Mickey Foster, Guard/Forward, 1967-70

Team most valuable player in 1968-69 ... Ranks fifth on UA career free throw percentage list (.824) ... Averaged in double figures in all three seasons with the UA varsity (12.4 ppg) ... Scoring average improved in WAC play to 14.1 ppg ... Led the team in free throw percentage for three consecutive seasons with a with a career best of .855 as a senior in 1970 (sixth-best on UA single-season list) ... Voted outstanding senior in 1969-70... Recipient of the Bobcats Award for most outstanding senior athlete... Drafted by the Indiana Pacers in the 1970 ABA Draft.

 

Tom Lee, Forward, 1968-71

Finished his career with 922 points (12.0 ppg) and a 737 rebounds (9.6 rpg) in his 77-game career ... His 737 career boards still ranks 10th all-time at Arizona ... Led the team in rebounding in 1969-70 at 9.9 rebounds per game ... Also led the 1971 team in field goal percentage (.493) ... A ninth round pick in the 1971 NBA Draft.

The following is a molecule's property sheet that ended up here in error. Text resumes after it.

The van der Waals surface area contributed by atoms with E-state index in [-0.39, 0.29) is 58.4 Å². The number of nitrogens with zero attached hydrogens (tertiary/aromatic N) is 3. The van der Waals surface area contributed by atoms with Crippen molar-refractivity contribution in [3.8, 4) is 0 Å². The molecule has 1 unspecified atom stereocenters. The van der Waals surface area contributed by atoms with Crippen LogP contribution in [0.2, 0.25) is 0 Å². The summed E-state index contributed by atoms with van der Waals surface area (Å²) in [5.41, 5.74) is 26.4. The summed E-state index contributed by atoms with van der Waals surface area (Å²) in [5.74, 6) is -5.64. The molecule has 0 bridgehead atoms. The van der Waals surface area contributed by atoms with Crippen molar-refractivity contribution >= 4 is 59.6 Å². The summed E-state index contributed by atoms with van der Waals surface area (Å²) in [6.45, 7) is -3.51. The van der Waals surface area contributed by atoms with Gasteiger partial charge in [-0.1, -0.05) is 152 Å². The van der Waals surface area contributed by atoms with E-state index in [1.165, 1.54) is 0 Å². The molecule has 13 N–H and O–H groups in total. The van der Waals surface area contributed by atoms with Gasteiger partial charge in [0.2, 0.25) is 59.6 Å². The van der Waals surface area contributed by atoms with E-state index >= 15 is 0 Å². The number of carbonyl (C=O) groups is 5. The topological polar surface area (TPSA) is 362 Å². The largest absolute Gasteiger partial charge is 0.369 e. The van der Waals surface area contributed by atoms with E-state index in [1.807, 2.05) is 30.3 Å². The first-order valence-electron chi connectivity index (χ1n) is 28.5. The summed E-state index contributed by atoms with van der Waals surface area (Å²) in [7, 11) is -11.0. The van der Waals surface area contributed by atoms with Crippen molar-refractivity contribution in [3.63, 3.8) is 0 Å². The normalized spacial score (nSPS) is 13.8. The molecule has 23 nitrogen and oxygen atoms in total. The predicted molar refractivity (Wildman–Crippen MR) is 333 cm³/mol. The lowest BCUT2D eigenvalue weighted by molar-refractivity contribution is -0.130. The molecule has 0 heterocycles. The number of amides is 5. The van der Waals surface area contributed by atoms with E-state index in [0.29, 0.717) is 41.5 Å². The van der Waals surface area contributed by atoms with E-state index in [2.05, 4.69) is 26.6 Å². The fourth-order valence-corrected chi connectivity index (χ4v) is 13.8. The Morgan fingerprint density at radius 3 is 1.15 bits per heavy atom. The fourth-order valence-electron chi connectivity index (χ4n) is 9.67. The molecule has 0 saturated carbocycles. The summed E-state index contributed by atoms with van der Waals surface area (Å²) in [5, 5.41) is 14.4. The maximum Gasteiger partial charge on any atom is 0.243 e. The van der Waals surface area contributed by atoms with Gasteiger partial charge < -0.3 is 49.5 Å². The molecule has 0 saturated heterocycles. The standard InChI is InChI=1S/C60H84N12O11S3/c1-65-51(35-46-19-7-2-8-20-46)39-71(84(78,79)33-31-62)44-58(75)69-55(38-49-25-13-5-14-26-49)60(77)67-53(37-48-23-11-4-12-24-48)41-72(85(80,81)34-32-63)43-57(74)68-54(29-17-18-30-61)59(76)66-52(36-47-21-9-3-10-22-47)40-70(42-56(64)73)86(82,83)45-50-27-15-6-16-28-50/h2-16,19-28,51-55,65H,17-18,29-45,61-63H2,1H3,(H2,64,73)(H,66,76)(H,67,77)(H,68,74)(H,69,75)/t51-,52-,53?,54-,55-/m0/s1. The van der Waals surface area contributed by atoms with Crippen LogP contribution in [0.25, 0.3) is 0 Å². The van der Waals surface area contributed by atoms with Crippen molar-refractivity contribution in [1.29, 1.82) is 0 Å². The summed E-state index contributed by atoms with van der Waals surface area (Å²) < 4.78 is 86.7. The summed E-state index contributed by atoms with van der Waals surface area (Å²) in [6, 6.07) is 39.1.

Eddie Myers, Center, 1968-71

Led the team in rebounding in 1969 (10.3 rpg) and 1971 (9.2 rpg) ... His 9.5 career rebounds per game average still ranks No. 6 in UA history ... Voted Most Improved Player in 1970-71 ... Scored in double figures 17 times in 1971, including a career-best 31 vs. Utah ... Averaged in double figures in each of his three seasons with a high of 12.7 ppg as a senior ... Never averaged fewer than 8.9 rebounds per game for a season.

 

Bill Warner, Forward, 1968-71

Two-time all-WAC honors and was named team most valuable player in 1970 and 1971... Led the team scoring for three consecutive seasons and averaged better than 20 points in his junior and senior seasons ... His 543 points scroed in 1971 was the second-highest total in school history at the time ... Tallied 1,462 points which ranks him 13th in career scoring... Also ranks in the top-10 for scoring average for a career (18.7) and for a season (20.4) ... Was drafted in both the 1971 NBA and ABA drafts.